With rollout a quarter complete, the number within reach of UFB fibre who choose to connect nudges up to 5.49%
The latest numbers released by ICT Minister Amy Adams, for the December quarter, show Chorus [NZX: CNU] and other UFB contract holders have now rolled fibre past 363,109 potential customers - an increase of 40,630 over the September quarter.
Of those, 19,915 or 5.49% have signed up for a UFB account with a retail ISP. During the quarter, 5667 new UFB customers signed up.
In the September quarter, around 4% of those within reach of UFB fibre had chosen to connect.
The UFB rollout, backed by $1.35 billion in taxpayer funds, is now more than a quarter complete. It is due to finish in 2019 and cover 75% of the population.
Opponents say customer uptake is too slow. Labour's Trevor Mallard called today's connection numbers "hopeless". But Ms Adams say they are in line with expectations at this stage of the project.
The rollout remained on track durinig the December quarter, despite off-stage dramas that included the independent EY Australia into Chorus that recommended the company borrow more, make spending cuts and slash its dividend; the Commerce Commission confirming the regulated wholesale price Chorus' copper lines would be slashed from December; and Chorus filing a High Court appeal against the regulator's decision. Chorus remains in talks with Crown Fibre Holdings over ways to cut UFB rollout costs.
Just before the December quarter kicked off, Vodafone (which holds around 29% of the market), finally launched its UFB plans. Vodafone is the only retail competitor of any scale against Telecom, which holds 49% share. Chorus CEO Mark Ratcliffe told NBR he expected Vodafone's entry to accelerate adoption as the "two giants" went head-to-head.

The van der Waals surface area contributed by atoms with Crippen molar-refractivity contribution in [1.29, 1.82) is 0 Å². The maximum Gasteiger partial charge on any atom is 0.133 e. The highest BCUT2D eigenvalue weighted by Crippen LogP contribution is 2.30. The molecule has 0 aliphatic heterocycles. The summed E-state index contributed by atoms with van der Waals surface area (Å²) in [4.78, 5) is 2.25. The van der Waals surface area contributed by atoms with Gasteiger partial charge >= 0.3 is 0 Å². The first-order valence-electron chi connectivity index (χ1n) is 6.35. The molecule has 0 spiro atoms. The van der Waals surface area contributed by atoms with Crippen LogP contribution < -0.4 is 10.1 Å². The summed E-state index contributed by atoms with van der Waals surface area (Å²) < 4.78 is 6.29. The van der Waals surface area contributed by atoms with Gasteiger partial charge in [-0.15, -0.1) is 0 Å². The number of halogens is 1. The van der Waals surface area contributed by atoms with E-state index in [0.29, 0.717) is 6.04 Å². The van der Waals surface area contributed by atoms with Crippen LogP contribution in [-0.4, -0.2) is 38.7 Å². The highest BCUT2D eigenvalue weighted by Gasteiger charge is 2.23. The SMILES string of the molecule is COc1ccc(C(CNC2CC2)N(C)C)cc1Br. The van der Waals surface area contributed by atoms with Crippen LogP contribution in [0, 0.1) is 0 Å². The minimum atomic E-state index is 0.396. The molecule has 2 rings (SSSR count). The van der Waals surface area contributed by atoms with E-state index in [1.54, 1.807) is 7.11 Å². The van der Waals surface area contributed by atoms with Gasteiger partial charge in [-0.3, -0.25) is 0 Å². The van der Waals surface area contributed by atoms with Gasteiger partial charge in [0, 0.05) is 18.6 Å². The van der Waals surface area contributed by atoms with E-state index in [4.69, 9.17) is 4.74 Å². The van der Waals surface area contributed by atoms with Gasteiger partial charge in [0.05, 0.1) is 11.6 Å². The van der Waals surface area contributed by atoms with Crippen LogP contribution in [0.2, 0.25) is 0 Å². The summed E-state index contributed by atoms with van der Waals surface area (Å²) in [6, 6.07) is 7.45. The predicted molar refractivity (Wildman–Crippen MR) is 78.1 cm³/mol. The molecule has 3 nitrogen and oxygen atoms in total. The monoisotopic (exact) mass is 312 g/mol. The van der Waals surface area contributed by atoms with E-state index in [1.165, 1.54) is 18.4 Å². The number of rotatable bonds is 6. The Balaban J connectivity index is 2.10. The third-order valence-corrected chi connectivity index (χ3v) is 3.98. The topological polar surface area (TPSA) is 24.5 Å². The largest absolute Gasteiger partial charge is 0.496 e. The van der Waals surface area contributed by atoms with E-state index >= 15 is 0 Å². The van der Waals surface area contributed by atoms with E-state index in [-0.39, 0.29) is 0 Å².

Chorus has put faster and cheaper UFB plans on the table, which should also help accelerate uptake. But the question of "killer app" content is stalled, with the Commerce Commission finding Sky TV's content deals harmed competition and hindered new market entrants from gaining a critical mass of content, but not doing anything about it.
In the parallel, five-year, $300 million Rural Broadband Initiative (RBI), more than 179,000 rural homes and businesses now have access to fast wireless broadband, and over 60,000 rural homes and businesses have access to improved copper broadband services, Ms Adams says.
As with previous quarterly reports, the government has not said how many within reach of RBI broadband connections have chosen to sign up to a plan.
More than 2000 schools now have fibre installed and ready for service.